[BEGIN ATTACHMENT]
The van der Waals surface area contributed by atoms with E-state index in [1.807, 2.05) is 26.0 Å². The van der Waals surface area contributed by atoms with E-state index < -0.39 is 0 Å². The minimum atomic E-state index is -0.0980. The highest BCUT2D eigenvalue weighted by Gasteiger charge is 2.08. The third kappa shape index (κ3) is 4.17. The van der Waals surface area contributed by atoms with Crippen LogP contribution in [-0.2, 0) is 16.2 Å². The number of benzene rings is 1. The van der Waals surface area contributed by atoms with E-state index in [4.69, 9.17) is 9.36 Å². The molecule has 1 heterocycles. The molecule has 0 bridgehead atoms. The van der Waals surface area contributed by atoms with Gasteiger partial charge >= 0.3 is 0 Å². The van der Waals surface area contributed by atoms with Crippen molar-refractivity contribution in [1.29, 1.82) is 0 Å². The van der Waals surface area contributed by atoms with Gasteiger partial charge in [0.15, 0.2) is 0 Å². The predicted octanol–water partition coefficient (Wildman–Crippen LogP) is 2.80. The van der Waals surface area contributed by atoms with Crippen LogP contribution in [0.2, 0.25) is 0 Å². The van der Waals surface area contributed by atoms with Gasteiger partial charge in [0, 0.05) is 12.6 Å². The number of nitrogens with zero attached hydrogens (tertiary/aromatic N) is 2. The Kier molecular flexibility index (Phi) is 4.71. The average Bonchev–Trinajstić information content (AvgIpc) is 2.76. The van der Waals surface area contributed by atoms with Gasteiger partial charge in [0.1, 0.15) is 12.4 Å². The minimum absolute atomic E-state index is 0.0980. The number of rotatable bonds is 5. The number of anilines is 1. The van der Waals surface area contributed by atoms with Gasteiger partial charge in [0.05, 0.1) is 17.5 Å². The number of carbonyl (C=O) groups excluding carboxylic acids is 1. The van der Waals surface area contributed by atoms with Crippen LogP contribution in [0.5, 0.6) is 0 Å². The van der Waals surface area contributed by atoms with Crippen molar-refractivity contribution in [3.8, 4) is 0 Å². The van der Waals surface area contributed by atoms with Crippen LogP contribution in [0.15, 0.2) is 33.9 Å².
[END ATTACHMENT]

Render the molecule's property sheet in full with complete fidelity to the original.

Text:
The van der Waals surface area contributed by atoms with E-state index in [1.807, 2.05) is 26.0 Å². The van der Waals surface area contributed by atoms with E-state index < -0.39 is 0 Å². The minimum atomic E-state index is -0.0980. The highest BCUT2D eigenvalue weighted by Gasteiger charge is 2.08. The third kappa shape index (κ3) is 4.17. The van der Waals surface area contributed by atoms with Crippen LogP contribution in [-0.2, 0) is 16.2 Å². The number of benzene rings is 1. The van der Waals surface area contributed by atoms with E-state index in [4.69, 9.17) is 9.36 Å². The molecule has 1 heterocycles. The molecule has 0 bridgehead atoms. The van der Waals surface area contributed by atoms with Gasteiger partial charge >= 0.3 is 0 Å². The van der Waals surface area contributed by atoms with Crippen molar-refractivity contribution in [1.29, 1.82) is 0 Å². The van der Waals surface area contributed by atoms with Gasteiger partial charge in [0.15, 0.2) is 0 Å². The predicted octanol–water partition coefficient (Wildman–Crippen LogP) is 2.80. The van der Waals surface area contributed by atoms with Crippen LogP contribution in [0.2, 0.25) is 0 Å². The van der Waals surface area contributed by atoms with Gasteiger partial charge in [0, 0.05) is 12.6 Å². The number of nitrogens with zero attached hydrogens (tertiary/aromatic N) is 2. The Kier molecular flexibility index (Phi) is 4.71. The average Bonchev–Trinajstić information content (AvgIpc) is 2.76. The van der Waals surface area contributed by atoms with Gasteiger partial charge in [0.1, 0.15) is 12.4 Å². The minimum absolute atomic E-state index is 0.0980. The number of rotatable bonds is 5. The number of anilines is 1. The van der Waals surface area contributed by atoms with Gasteiger partial charge in [0.05, 0.1) is 17.5 Å². The number of carbonyl (C=O) groups excluding carboxylic acids is 1. The van der Waals surface area contributed by atoms with Crippen LogP contribution in [0.5, 0.6) is 0 Å². The van der Waals surface area contributed by atoms with Crippen molar-refractivity contribution in [3.8, 4) is 0 Å². The van der Waals surface area contributed by atoms with Crippen LogP contribution in [0.15, 0.2) is 33.9 Å².